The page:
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To show that the given sequence is decreasing, show that ${a}_{n}\ge {a}_{n\+1}$, a result that can be established by the following (seemingly magical) calculations. The secret to the origins of these calculations is revealed at the end.
$n\left(n\+1\right)$

$\ge 1$

${n}^{2}\+n$

$\ge 1$

$\left({n}^{3}\+{n}^{2}\right)\+{n}^{2}\+n$

$\ge 1plus;\left({n}^{3}plus;{n}^{2}\right)$

$n\left({\left(n\+1\right)}^{2}\+1\right)$

$\ge \left({n}^{2}plus;1\right)\left(nplus;1\right)$

$\frac{n}{{n}^{2}\+1}$

$\ge \frac{nplus;1}{{\left(nplus;1\right)}^{2}plus;1}$

${a}_{n}$

$\ge {a}_{nplus;1}$



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The starting inequality and the terms added to both sides in the third step seem to come from nowhere. However, it would be bad mathematics to start with the final inequality, which is not known to be true, and manipulate that. However, that is just what is done to divine the "magic" steps that need to be invoked. At least one popular calculus text suggests "cross multiplying" the inequality to be proved and working down to the inequality that starts the calculation above. In fact, this device can also be found in other math texts, but there, a phrase something like the cryptic "the steps are reversible, so the result has been proven" might be appended.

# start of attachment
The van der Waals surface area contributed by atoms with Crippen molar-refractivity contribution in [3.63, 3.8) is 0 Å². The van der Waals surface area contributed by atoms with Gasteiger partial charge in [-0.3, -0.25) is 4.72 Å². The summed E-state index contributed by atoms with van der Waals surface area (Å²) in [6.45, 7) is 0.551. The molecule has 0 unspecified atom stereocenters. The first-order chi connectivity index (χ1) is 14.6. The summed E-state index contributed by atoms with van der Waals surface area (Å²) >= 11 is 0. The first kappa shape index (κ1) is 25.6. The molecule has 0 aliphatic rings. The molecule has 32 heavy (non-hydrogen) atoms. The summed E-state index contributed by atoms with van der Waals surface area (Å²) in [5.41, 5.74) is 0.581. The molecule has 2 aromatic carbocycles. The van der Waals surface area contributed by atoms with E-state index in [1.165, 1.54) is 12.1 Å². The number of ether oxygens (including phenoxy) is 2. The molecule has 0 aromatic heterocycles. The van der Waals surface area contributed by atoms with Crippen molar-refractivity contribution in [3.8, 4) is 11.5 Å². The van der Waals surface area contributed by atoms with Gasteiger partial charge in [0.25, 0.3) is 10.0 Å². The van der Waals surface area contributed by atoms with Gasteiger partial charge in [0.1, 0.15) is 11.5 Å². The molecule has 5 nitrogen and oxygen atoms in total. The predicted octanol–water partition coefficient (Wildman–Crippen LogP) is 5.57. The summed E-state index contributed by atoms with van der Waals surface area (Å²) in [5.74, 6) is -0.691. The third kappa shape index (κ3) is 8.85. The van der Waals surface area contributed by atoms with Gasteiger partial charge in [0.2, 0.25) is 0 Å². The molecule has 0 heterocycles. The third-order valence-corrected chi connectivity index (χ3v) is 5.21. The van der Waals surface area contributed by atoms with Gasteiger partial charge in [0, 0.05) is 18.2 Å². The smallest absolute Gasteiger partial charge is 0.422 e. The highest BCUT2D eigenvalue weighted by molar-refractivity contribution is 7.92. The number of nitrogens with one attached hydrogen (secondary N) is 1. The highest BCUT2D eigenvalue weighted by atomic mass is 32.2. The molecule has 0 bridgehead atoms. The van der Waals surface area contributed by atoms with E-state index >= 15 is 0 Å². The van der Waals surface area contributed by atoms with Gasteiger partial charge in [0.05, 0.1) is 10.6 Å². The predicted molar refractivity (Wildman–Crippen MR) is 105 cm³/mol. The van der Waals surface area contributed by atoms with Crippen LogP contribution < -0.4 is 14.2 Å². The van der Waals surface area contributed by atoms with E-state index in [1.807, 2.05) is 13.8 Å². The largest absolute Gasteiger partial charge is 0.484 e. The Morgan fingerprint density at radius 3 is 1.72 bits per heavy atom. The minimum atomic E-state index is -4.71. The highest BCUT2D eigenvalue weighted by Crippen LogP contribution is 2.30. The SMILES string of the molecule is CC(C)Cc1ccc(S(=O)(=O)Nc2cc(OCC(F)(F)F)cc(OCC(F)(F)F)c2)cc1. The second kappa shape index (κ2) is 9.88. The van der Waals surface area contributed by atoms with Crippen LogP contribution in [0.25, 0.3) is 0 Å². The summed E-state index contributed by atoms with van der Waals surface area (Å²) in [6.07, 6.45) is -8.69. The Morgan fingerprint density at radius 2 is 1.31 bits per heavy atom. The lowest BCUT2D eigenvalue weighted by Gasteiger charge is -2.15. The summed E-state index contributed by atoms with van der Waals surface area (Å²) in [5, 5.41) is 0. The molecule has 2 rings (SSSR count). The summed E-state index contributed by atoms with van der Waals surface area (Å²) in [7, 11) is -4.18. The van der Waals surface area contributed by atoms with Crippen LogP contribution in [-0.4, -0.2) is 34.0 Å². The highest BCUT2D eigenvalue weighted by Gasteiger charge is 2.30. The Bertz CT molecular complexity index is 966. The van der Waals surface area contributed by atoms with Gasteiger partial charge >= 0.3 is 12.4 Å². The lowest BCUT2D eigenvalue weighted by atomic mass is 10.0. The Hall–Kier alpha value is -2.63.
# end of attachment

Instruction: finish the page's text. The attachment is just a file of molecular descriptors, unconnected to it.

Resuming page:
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The function $f\left(x\right)\=\frac{x}{{x}^{2}\+1}$ could more easily be shown to be decreasing by showing that $f\prime \left(x\right)\=\frac{{x}^{2}1}{{\left({x}^{2}\+1\right)}^{2}}$ is clearly negative for $\leftx\right\>1$. Consequently, since ${a}_{n}\=f\left(n\right)$, that the given sequence is decreasing is more easily established by this device as by the manipulation of inequalities.
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